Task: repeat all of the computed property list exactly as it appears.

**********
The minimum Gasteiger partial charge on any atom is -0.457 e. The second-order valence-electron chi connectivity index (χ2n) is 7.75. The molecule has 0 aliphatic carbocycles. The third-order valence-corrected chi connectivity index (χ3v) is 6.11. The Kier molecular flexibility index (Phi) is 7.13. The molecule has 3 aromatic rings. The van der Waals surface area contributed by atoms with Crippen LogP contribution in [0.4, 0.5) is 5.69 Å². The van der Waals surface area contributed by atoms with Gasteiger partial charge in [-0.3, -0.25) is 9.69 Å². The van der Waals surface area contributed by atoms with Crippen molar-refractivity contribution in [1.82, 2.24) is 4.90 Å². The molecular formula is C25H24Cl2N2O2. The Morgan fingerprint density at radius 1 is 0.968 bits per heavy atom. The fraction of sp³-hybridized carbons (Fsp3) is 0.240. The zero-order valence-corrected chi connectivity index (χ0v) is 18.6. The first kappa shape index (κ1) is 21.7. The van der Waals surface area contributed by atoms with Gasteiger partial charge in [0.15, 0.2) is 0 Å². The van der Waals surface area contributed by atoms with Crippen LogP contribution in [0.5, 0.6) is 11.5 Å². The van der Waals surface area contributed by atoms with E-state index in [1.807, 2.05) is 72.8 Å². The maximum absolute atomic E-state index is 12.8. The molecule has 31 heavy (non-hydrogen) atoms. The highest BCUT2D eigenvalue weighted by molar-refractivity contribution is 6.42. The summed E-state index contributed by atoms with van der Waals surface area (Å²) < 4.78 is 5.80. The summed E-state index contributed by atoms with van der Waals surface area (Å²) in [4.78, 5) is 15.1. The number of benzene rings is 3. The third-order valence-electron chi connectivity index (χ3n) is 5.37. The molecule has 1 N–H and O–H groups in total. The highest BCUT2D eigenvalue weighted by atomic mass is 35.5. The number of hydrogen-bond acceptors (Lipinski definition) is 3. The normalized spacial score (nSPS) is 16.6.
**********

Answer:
The minimum Gasteiger partial charge on any atom is -0.457 e. The second-order valence-electron chi connectivity index (χ2n) is 7.75. The molecule has 0 aliphatic carbocycles. The third-order valence-corrected chi connectivity index (χ3v) is 6.11. The Kier molecular flexibility index (Phi) is 7.13. The molecule has 3 aromatic rings. The van der Waals surface area contributed by atoms with Crippen LogP contribution in [0.4, 0.5) is 5.69 Å². The van der Waals surface area contributed by atoms with Gasteiger partial charge in [-0.3, -0.25) is 9.69 Å². The van der Waals surface area contributed by atoms with Crippen molar-refractivity contribution in [1.82, 2.24) is 4.90 Å². The molecular formula is C25H24Cl2N2O2. The Morgan fingerprint density at radius 1 is 0.968 bits per heavy atom. The fraction of sp³-hybridized carbons (Fsp3) is 0.240. The zero-order valence-corrected chi connectivity index (χ0v) is 18.6. The first kappa shape index (κ1) is 21.7. The van der Waals surface area contributed by atoms with Gasteiger partial charge in [0.15, 0.2) is 0 Å². The van der Waals surface area contributed by atoms with Crippen LogP contribution in [0.5, 0.6) is 11.5 Å². The van der Waals surface area contributed by atoms with E-state index in [1.807, 2.05) is 72.8 Å². The maximum absolute atomic E-state index is 12.8. The molecule has 31 heavy (non-hydrogen) atoms. The highest BCUT2D eigenvalue weighted by molar-refractivity contribution is 6.42. The summed E-state index contributed by atoms with van der Waals surface area (Å²) < 4.78 is 5.80. The summed E-state index contributed by atoms with van der Waals surface area (Å²) in [4.78, 5) is 15.1. The number of benzene rings is 3. The third-order valence-electron chi connectivity index (χ3n) is 5.37. The molecule has 1 N–H and O–H groups in total. The highest BCUT2D eigenvalue weighted by atomic mass is 35.5. The number of hydrogen-bond acceptors (Lipinski definition) is 3. The normalized spacial score (nSPS) is 16.6.